How crucial are the policies of developing-country governments in influencing foreign investment decisions? A famous Washington hostess of the 1950s used to tell young girls, “You either have to be pretty or I suggest you learn to speak French.” The same is true of host countries. “Being pretty” means being perceived by investors as having inherent attractions, such as a large and expanding market. Investors will overlook the most elementary requirements to be present in such countries. Examples include China (where company law is embryonic and judicial institutions untested by foreign investors), Mexico, and India (see Figure 4, which shows the ten top recipients of FDI).

Figure 4.Ten Top Recipients of Foreign Direct Investment, 1994

(In billions of US. dollars)

Source: IMF data.

But if you don’t happen to be “pretty,” that is, if your market is small and unlikely to expand very rapidly, and your country doesn’t possess inherent attractions, then the only way you can attract private capital may be by “learning to speak French,” that is, making yourself attractive. The average GDP, a proxy for market size, of sub-Saharan African countries, for example, is only about $5 billion, one-hundredth of China’s or Brazil’s markets, which themselves are not that large on the world scale, only about the size of Canada.

Even so, the surprising thing is that many small countries, including low-income ones, are receiving more FDI proportionately than are the larger developing countries. The usual focus is on dollar flows. These show that China, Mexico, Malaysia, and other relatively large economies are among the ten top recipients of FDI. But if, instead of looking at dollar amounts, one looks at what matters most from a developmental point of view, namely FDI per unit of GDP, then, for instance, in 1994 Vanuatu, Trinidad and Tobago, and Peru attracted more FDI than did China (Figure 5).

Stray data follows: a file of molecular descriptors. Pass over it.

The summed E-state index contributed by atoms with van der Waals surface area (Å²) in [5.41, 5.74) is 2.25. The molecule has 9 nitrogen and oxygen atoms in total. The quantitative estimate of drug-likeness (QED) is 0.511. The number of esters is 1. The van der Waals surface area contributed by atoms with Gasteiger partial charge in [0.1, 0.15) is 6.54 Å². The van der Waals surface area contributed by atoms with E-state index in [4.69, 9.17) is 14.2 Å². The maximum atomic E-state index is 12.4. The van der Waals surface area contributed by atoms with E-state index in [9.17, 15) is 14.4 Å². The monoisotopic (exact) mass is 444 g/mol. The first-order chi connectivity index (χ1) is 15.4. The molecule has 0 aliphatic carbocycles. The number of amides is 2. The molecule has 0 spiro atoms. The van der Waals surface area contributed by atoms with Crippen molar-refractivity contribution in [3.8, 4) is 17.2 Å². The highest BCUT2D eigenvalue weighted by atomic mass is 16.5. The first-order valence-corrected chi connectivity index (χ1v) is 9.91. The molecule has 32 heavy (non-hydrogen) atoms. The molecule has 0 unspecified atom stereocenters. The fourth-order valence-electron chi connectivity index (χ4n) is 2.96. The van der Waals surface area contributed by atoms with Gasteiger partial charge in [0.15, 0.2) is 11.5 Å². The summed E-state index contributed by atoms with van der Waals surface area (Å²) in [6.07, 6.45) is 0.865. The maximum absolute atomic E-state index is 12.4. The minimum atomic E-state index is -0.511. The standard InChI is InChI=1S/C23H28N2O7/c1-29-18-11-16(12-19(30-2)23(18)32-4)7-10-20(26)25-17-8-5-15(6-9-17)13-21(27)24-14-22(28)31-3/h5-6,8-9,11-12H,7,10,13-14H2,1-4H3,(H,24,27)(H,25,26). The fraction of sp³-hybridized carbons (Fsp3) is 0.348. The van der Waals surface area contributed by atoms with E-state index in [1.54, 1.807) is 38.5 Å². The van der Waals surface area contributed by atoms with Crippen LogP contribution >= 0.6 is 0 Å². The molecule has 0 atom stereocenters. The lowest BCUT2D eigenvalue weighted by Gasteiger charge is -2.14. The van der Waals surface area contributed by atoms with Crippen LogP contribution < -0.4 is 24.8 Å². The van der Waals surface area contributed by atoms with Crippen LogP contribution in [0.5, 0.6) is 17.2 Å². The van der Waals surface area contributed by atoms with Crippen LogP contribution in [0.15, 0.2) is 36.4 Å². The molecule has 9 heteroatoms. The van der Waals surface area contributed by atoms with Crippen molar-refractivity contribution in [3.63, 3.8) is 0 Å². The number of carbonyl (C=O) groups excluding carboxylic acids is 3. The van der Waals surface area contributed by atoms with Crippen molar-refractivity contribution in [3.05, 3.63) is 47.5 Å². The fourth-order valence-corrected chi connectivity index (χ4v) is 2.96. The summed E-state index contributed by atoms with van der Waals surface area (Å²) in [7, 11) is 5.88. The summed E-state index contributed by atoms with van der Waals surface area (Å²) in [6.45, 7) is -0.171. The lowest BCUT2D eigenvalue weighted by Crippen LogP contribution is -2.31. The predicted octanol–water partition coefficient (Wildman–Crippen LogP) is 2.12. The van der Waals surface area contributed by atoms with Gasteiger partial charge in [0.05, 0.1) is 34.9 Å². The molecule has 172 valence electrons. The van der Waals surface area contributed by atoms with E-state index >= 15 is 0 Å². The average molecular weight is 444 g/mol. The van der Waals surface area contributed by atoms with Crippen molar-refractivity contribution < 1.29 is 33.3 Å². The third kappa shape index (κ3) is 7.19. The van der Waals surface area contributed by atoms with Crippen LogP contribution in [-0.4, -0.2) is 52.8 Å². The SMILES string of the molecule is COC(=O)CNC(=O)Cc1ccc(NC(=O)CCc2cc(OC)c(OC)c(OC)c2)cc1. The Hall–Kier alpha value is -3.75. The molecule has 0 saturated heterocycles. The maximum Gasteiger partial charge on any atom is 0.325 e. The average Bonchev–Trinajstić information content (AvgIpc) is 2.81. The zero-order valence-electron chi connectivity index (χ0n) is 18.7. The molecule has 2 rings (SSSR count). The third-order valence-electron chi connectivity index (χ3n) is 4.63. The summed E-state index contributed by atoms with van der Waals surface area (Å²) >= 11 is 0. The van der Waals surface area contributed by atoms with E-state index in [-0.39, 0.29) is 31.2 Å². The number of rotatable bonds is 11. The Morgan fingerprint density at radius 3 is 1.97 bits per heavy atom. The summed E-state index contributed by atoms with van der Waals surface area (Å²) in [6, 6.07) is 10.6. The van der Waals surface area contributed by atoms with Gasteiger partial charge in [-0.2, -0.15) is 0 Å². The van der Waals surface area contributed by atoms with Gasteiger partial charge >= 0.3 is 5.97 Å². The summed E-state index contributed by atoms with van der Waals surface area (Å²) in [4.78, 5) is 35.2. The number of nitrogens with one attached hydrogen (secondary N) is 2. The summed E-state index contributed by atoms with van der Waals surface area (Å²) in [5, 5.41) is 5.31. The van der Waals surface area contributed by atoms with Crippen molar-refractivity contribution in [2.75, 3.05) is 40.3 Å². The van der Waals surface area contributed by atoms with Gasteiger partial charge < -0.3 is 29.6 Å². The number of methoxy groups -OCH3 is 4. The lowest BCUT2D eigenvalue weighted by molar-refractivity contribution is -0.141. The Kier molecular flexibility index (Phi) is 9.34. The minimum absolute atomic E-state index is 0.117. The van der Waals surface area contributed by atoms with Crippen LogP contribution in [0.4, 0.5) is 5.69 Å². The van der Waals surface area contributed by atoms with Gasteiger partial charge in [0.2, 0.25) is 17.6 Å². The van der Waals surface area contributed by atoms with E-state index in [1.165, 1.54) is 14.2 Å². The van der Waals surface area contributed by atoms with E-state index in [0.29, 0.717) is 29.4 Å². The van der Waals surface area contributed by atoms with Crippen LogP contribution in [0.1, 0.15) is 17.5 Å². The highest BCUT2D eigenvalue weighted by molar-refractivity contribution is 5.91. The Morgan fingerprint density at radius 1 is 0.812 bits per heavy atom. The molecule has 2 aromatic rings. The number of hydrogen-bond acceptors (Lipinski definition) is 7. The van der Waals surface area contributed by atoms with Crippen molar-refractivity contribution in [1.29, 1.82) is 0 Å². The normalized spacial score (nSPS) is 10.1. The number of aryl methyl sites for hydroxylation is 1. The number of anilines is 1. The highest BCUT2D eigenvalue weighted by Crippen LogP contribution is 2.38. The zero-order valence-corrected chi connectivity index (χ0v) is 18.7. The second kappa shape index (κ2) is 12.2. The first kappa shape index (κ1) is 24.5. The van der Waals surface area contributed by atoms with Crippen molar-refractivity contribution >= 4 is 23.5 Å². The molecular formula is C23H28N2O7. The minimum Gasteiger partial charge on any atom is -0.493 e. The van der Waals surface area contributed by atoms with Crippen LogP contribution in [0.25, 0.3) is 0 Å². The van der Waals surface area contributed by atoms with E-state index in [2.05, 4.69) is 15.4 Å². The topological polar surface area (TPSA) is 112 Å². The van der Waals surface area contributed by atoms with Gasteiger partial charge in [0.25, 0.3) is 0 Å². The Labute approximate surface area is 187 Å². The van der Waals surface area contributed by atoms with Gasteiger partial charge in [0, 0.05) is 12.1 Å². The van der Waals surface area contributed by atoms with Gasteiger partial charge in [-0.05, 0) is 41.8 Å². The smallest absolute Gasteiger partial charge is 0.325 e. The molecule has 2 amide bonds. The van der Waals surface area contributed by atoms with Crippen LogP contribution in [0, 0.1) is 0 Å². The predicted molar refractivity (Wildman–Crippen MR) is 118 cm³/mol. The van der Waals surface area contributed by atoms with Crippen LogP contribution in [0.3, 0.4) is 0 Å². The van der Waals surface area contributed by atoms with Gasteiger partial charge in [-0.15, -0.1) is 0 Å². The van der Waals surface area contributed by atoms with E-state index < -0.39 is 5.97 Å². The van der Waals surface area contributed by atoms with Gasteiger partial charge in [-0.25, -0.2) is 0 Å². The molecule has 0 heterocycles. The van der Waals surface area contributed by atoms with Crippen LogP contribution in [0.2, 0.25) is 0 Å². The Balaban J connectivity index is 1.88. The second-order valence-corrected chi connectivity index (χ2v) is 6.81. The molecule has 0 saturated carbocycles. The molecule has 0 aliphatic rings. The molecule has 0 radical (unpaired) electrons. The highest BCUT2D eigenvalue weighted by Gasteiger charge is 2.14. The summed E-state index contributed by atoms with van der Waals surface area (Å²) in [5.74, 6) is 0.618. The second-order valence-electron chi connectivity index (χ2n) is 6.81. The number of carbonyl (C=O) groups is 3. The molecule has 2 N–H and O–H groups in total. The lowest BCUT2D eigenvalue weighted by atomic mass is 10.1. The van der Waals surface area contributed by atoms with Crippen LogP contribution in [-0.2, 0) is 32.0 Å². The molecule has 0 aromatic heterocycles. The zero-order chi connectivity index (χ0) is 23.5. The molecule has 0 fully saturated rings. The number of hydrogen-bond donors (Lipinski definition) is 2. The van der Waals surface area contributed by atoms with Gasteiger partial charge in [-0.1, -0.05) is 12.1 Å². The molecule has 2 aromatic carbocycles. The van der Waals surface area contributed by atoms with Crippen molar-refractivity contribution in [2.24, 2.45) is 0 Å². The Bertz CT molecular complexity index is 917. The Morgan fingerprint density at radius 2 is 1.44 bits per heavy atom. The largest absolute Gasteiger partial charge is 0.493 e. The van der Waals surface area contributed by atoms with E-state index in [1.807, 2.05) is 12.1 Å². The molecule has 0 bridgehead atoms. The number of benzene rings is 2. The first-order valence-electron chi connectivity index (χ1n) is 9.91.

Figure 5.Ten Top Recipients of Foreign Direct Investment, 1994

(Percentage of GNP)

Source: IMF data

Market size is only one factor, albeit a very important one. In my view, the more successful economies “speak reasonably fluent French,” meaning that the more fundamental development conditions are met: law and order, secure property rights, enforceable contracts, a functional financial system, and market-determined prices, including exchange and interest rates. Successful institutions are characterized by their efficiency and credibility. Incentives have to do with the whole gamut of risks and rewards. This is not the place to discuss these, except to say that abundant natural resources cannot substitute for institutions and incentives that are considered by investors to be far short of world class. The most successful economies (Japan; Republic of Korea; Hong Kong, China, and Singapore) have become prosperous largely because they never were tempted to rely primarily on natural resource exploitation for their development.